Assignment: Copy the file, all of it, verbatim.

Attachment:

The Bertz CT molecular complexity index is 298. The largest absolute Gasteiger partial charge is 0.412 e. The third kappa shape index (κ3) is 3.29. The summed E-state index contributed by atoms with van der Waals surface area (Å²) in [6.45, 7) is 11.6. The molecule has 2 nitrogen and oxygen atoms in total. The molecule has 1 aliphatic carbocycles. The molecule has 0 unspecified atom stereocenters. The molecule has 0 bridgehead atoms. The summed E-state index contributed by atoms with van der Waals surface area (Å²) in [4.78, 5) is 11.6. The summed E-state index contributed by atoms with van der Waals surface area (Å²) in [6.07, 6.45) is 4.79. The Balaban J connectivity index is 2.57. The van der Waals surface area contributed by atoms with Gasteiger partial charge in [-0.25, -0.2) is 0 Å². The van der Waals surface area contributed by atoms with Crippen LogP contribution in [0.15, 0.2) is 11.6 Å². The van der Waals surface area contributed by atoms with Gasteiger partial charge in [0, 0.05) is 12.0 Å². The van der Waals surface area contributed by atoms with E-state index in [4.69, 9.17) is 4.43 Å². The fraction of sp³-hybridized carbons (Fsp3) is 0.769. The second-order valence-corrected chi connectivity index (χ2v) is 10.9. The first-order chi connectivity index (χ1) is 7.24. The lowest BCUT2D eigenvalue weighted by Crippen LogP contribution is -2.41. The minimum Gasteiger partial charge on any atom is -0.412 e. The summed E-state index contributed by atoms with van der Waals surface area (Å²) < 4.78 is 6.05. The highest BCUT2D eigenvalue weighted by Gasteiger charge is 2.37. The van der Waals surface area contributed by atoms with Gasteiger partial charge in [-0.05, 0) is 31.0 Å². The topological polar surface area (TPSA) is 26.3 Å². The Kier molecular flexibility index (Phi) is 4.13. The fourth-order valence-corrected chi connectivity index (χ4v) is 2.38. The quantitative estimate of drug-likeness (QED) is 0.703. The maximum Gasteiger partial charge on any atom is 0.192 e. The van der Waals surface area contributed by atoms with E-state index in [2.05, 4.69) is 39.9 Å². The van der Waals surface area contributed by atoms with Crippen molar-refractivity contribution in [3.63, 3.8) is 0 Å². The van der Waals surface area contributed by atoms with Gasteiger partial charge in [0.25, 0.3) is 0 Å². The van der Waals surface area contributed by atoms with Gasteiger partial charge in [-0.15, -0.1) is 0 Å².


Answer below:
The Bertz CT molecular complexity index is 298. The largest absolute Gasteiger partial charge is 0.412 e. The third kappa shape index (κ3) is 3.29. The summed E-state index contributed by atoms with van der Waals surface area (Å²) in [6.45, 7) is 11.6. The molecule has 2 nitrogen and oxygen atoms in total. The molecule has 1 aliphatic carbocycles. The molecule has 0 unspecified atom stereocenters. The molecule has 0 bridgehead atoms. The summed E-state index contributed by atoms with van der Waals surface area (Å²) in [4.78, 5) is 11.6. The summed E-state index contributed by atoms with van der Waals surface area (Å²) in [6.07, 6.45) is 4.79. The Balaban J connectivity index is 2.57. The van der Waals surface area contributed by atoms with Gasteiger partial charge in [-0.25, -0.2) is 0 Å². The van der Waals surface area contributed by atoms with Crippen LogP contribution in [0.15, 0.2) is 11.6 Å². The van der Waals surface area contributed by atoms with Gasteiger partial charge in [0, 0.05) is 12.0 Å². The van der Waals surface area contributed by atoms with E-state index in [4.69, 9.17) is 4.43 Å². The fraction of sp³-hybridized carbons (Fsp3) is 0.769. The second-order valence-corrected chi connectivity index (χ2v) is 10.9. The first-order chi connectivity index (χ1) is 7.24. The lowest BCUT2D eigenvalue weighted by Crippen LogP contribution is -2.41. The minimum Gasteiger partial charge on any atom is -0.412 e. The summed E-state index contributed by atoms with van der Waals surface area (Å²) < 4.78 is 6.05. The highest BCUT2D eigenvalue weighted by Gasteiger charge is 2.37. The van der Waals surface area contributed by atoms with Gasteiger partial charge in [-0.05, 0) is 31.0 Å². The topological polar surface area (TPSA) is 26.3 Å². The Kier molecular flexibility index (Phi) is 4.13. The fourth-order valence-corrected chi connectivity index (χ4v) is 2.38. The quantitative estimate of drug-likeness (QED) is 0.703. The maximum Gasteiger partial charge on any atom is 0.192 e. The van der Waals surface area contributed by atoms with E-state index in [2.05, 4.69) is 39.9 Å². The van der Waals surface area contributed by atoms with Crippen molar-refractivity contribution in [3.63, 3.8) is 0 Å². The van der Waals surface area contributed by atoms with Gasteiger partial charge in [0.25, 0.3) is 0 Å². The van der Waals surface area contributed by atoms with Gasteiger partial charge in [-0.15, -0.1) is 0 Å².